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Apr. 18th, 2010 at 11:09 am
I carry a grudge. I did this color thing from a book and I’m a “blue.” Blues are caretakers, but they carry a grudge and have high expectations of others. I have such a sense of outrage when I’m wronged and fantasize revenge. One really bad side effect of that is that I also feel that way toward myself.
But, because I’m a religious person, I don’t feel good about myself when I’m in that unforgiving mode. And then I beat myself up even more. We are supposed to forgive.
My sister’s grandchildren were horribly abused by their stepmother, who is in prison for what she did. My sister speaks to me often of her struggle to forgive. She prays for this woman. She wants to forgive her, to feel peace. But she would also like to torture this woman as badly as the woman tortured the children.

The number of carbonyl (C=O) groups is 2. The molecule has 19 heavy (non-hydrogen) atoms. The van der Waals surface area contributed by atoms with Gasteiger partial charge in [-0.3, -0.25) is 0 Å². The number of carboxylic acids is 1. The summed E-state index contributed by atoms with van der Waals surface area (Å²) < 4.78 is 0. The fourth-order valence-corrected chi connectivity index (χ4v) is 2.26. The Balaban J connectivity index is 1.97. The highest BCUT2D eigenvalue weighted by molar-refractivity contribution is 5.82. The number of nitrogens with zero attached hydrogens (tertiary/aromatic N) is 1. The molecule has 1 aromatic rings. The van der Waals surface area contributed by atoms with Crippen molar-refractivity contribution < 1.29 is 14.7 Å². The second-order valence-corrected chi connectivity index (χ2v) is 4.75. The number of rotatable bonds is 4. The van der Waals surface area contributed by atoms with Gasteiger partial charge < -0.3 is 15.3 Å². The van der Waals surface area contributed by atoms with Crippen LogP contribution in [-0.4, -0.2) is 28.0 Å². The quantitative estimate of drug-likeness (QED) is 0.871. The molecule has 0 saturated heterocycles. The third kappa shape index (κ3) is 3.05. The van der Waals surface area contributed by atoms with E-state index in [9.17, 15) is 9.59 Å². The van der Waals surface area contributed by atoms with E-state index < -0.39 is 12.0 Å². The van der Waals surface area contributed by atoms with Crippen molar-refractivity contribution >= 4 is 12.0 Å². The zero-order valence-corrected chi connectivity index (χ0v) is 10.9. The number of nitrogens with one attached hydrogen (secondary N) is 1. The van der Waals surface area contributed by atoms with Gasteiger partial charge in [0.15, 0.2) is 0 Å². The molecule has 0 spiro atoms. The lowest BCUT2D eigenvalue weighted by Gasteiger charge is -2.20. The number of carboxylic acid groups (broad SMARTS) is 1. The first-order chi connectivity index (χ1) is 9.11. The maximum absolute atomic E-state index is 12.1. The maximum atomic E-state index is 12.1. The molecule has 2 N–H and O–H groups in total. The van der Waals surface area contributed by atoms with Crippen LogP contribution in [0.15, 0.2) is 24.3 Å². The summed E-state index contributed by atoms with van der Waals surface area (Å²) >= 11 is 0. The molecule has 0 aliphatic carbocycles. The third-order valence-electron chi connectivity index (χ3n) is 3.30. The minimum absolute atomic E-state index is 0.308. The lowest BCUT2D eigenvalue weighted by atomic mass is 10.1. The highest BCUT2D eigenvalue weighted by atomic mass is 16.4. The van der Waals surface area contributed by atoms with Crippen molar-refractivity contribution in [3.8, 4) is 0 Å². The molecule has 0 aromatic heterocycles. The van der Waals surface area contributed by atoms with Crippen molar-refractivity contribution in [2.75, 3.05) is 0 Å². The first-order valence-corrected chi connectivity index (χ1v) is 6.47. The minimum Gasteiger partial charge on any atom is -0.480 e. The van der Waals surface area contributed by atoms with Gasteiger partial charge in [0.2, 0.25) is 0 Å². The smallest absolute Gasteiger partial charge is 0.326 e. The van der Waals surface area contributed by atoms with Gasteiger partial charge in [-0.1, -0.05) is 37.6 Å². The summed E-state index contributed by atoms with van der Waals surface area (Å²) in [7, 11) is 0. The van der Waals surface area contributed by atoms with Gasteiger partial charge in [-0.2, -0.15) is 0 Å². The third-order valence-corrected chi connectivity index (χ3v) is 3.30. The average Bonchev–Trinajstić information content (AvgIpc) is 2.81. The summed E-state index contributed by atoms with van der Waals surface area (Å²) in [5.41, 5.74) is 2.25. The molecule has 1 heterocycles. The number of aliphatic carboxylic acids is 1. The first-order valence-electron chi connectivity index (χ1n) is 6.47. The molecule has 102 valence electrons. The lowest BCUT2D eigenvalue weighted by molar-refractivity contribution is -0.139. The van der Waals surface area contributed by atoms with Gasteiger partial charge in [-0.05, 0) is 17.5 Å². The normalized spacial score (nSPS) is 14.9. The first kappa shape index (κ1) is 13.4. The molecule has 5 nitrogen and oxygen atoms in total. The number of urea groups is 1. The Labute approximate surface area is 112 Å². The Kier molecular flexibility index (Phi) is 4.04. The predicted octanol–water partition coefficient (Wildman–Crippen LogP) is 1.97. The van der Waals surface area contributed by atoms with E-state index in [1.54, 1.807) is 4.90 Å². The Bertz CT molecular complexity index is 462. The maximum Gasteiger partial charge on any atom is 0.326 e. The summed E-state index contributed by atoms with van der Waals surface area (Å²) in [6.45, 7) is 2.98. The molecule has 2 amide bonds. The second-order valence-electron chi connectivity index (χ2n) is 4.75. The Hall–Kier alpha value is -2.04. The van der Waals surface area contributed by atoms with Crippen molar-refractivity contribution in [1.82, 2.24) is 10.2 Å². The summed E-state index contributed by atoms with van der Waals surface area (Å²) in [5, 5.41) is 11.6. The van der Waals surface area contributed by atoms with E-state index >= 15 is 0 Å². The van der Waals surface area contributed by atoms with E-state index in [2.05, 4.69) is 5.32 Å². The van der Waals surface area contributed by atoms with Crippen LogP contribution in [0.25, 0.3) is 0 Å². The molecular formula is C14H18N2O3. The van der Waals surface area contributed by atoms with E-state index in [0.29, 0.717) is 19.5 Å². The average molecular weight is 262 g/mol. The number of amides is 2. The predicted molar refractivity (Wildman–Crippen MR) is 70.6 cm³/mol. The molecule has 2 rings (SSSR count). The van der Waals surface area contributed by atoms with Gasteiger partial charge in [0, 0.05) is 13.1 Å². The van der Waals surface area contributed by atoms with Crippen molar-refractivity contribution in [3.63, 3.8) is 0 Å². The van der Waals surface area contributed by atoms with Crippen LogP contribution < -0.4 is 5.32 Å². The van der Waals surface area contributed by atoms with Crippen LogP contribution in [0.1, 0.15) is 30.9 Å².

I, too, pray to be able to forgive. I pray for the people who’ve wronged me and ask God to bless them and to help me to put the bitterness aside.
The conclusion I’ve come to with this is that sometimes this is all the forgiveness that’s humanly possible. When the grievance is so outrageous, so life altering, I believe the best I can do is want to forgive them. I’ve not forgiven, but I’m in the process of forgiving.
I hear platitudes about forgiveness, scriptures, and get preached to sometimes. All this makes me tired because they often come from a person who has no concept of being truly injured. We’re not talking somebody calling us a bitch, we’re talking about–in my sister’s case, say—someone who tortured children.
I often refer to the book “The Sunflower” by Simon Weisenthal. I believe this is one of the best treatments of the subject of forgiveness in the history of time. Some sins can only be wiped out by God. And until then, we can be in the process of forgiving. And call it good.